Kelemen, D. (2004). Counterintuition, existential anxiety, and religion as a by-product of the designing mind. Behavioral and Brain Sciences, 27, 739–740. PDF

Kelemen, D. (2004). Are children “intuitive theists”?: Reasoning about purpose and design in nature. Psychological Science, 15, 295–301. Reprinted in Wilkins, J. S. (Ed.), Intelligent design and religion as a natural phenomenon (2010). Ashgate Press. PDF

Kelemen, D. (2003). British and American children’s preferences for teleological-functional explanations of the natural world. Cognition, 8, 201–221. PDF

Kelemen, D., Widdowson, D., Posner, T., Brown, A. L. & Casler, K. (2003). Teleo-functional constraints on preschool children’s reasoning about living things. Developmental Science, 6, 329–345. PDF

Kelemen, D. (1999). Beliefs about purpose: On the origins of teleological thought. In M. Corballis and S. Lea (Eds.), The Descent of Mind. Oxford: Oxford University Press.

Kelemen, D. (1999). Functions, goals and intentions: Children’s teleological reasoning about objects. Trends in Cognitive Sciences, 12, 461–468. PDF

Kelemen, D. (1999). The scope of teleological thinking in preschool children. Cognition, 70, 241–272. PDF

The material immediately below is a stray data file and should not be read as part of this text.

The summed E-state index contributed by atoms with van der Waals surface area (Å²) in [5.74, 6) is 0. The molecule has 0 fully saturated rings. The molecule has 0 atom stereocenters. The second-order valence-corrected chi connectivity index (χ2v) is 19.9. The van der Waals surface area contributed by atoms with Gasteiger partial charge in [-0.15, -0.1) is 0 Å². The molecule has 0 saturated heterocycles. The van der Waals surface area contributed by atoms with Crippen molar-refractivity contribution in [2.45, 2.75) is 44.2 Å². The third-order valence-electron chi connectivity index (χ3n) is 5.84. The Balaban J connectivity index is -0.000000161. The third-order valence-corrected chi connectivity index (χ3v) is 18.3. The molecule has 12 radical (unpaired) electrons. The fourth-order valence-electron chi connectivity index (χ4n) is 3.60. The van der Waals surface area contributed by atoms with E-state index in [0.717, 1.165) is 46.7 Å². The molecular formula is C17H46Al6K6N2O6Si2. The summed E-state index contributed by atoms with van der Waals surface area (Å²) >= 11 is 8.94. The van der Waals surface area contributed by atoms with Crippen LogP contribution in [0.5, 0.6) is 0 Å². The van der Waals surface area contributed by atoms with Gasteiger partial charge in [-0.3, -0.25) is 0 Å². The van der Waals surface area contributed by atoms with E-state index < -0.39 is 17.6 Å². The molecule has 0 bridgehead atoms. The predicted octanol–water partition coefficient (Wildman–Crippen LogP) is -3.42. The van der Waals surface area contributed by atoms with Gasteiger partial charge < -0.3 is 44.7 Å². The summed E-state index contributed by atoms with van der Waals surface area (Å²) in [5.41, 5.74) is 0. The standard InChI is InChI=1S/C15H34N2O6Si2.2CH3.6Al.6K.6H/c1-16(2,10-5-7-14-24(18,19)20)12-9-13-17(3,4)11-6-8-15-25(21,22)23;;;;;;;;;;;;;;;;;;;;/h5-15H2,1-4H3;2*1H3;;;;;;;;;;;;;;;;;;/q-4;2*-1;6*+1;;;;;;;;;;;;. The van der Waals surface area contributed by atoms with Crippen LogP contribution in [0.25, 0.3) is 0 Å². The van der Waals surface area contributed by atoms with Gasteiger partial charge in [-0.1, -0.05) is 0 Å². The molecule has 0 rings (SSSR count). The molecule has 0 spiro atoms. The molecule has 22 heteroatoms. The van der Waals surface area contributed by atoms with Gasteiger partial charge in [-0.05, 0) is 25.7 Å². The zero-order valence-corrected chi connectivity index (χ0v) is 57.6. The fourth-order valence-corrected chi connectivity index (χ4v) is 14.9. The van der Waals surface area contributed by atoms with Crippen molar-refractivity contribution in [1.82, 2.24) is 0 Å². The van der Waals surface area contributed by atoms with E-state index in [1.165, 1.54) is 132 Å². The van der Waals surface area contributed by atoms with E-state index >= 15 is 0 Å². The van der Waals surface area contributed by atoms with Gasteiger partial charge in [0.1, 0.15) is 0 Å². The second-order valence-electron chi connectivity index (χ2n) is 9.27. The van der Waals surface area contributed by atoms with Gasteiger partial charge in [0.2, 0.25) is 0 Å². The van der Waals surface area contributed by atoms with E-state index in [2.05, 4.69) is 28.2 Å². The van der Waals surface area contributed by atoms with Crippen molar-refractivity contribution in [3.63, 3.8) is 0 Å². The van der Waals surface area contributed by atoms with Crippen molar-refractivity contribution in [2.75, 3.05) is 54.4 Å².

Kelemen, D. (1999). Why are rocks pointy?: Children’s preference for teleological explanations of the natural world. Developmental Psychology, 35, 1440–1453. PDF

Bloom, P. & Kelemen, D. (1995). Syntactic cues in the acquisition of collective nouns. Cognition, 56, 1–30. PDF

Bloom, P., Kelemen, D., Fountain, A. & Courtney, E. (1995). The acquisition of collective nouns. In D. MacLaughlin and S. McEwen (Eds.), The Proceedings of the 19th Boston University Conference on Language Development. Cascadilla Press.

Bloom, P. & Kelemen, D. (1995). Syntactic and conceptual factors in the acquisition of collective nouns. In E. Clark (Ed.), The Proceedings of the Twenty-Sixth Annual Child Language Research Forum. Stanford: CSLI.

Kelemen, D. & Bloom, P. (1994). Domain-specific knowledge in simple categorization tasks. Psychonomic Bulletin & Review, 1, 390–395. PDF

Manstead, A. S. R., Parker, D., Stradling, S. G., Reason, J. T., Baxter, J. S. & Kelemen, D. (1992). Perceived consensus in estimates of the prevalence of driving errors and violations. Journal of Applied Social Psychology, 22, 509–530.